• Anxiety
  • Sadness
  • Emptiness
  • Resentment

What are your emotions asking you to pay attention to?  Self-care calls for you to pay attention to these emotions.

Not making time

Caregivers must create time for self-care and self-nourishment activities; for not having enough time is an obstacle to self-care. You are the only one who can prioritize your own self-care. To care for self, time is needed to connect with your inner being.

Martyrdom

The sacrifice of self-care leads to caregiver burnout. For instance, it is not uncommon for family caregivers to make sacrifices for their loved ones to make sure they are comfortable and that they have peace of mind. Professional caregivers face the same burden of care as well. Additionally, thinking they are indispensable, or believing that no one can do the job of care giving as well as they can, is an illusion. Life does not stop with or without you.

There are five dimensions of self-care: physical, intellectual, emotional, spiritual and social.

Physical Wellness

Regular exercise and healthy eating habits are essential for optimal physical wellness.

Examples of physical self-care:

  • Go for a walk.
  • Try a new form of exercise/ movement like Tai chi or qigong.
  • Eat your favorite nourishing foods.
  • Get some extra sleep.
  • Get a massage, facial, acupuncture, etc.

Intellectual Wellness

The desire to learn new concepts, improve skills and seek challenges in pursuit of lifelong learning contributes to your intellectual wellness.

Examples of intellectual self-care:

  • Read a book.
  • Read positive affirmations.
  • Take a workshop or class.
  • Schedule five minutes of “thinking time”.
  • Have a great conversation that inspires.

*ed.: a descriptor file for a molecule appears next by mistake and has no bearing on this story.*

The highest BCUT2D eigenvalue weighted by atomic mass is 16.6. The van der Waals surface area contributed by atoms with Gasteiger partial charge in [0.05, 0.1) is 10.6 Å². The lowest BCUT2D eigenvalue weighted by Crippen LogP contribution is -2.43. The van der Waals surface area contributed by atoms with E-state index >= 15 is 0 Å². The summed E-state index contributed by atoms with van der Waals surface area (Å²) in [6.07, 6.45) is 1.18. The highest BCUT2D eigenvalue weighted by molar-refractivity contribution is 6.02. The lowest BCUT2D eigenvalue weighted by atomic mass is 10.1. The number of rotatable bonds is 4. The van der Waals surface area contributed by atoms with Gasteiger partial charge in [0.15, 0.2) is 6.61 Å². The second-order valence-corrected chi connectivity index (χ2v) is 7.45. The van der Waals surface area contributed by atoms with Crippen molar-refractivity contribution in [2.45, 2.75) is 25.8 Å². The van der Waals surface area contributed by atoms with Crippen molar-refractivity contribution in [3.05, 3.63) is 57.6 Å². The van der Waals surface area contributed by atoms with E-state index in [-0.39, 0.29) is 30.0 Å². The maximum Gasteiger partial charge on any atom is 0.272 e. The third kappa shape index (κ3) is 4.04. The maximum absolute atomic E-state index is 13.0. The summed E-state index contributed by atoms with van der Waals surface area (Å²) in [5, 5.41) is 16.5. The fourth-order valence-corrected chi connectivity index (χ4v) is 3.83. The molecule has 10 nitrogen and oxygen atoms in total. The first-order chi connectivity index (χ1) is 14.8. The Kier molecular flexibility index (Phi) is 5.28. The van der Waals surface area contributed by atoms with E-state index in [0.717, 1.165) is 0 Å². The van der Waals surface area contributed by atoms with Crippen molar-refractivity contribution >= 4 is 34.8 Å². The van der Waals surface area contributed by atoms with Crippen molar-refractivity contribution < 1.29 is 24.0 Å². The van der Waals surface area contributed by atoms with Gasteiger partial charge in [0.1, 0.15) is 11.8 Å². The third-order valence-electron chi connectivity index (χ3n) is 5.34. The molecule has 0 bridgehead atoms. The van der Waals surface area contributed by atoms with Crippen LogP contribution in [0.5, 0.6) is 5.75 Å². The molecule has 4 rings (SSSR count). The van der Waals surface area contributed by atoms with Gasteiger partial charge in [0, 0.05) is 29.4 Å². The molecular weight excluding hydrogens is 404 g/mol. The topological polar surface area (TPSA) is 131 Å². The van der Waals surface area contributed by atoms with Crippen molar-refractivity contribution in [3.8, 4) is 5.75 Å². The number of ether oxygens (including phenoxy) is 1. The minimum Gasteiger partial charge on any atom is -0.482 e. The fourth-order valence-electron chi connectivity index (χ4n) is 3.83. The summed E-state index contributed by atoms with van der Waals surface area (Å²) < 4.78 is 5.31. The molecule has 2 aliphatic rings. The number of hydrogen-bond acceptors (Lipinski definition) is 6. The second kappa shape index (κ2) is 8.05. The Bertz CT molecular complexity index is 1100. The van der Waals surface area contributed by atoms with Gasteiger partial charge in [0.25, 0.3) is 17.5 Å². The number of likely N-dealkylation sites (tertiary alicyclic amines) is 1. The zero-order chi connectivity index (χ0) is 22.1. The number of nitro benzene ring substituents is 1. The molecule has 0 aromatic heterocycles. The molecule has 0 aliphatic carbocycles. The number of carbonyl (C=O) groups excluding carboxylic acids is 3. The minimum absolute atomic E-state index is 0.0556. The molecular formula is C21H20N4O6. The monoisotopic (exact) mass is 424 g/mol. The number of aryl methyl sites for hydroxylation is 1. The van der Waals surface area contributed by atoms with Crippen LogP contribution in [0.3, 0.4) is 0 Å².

Emotional Wellness

The ability to understand yourself and cope with the challenges of life can bring emotional stability.

Examples of emotional self-care:

  • Keep a gratitude journal.
  • Diffuse some essential oils.
  • Connect with a good friend.
  • Savor your favorite specialty coffee.
  • Join a caregiver support group.

Spiritual Wellness

Developing a spiritual core can help you strive for a state of harmony with oneself and others.

  • Get out in nature.
  • Read an inspiring book.
  • Participate in mindfulness practices.
  • Attend a religious service.
  • Volunteer for a cause that means something to you.

Social Wellness

Your ability to establish and maintain positive relationships with family, friends, and coworkers contributes to your social wellness.

  • Take a walk (or exercise) with friends.
  • Take a class on caregiving or mindfulness.
  • Call a friend.

Self-care replenishes your body, keeps your immune system balanced, keeps you energized, increases connection and generates positive emotions.

How we can help you

Intervention Associates (IVA) can help you carry the load as a caregiver. Care managers are fully trained and experienced in supporting the home care needs of their clients. IVA care managers work tirelessly to take the burden away from family/friend care givers to access the needed supports, oversee and coordinate home care and make sure your loved one has everything they need to live the fullest and best life at home.  When (or if) the time comes to help your family member move into a new supported environment, IVA care managers have years and years of experience and knowledge of community residential programs where people can live out their lives more safely and comfortably.

IVA care managers take the burden of care, the challenges of coordinating and overseeing services off the shoulders of family members through their intensive and comprehensive work.  Our goal is to relieve the family of the pressures of care giving so that they can enjoy their time with their loved one.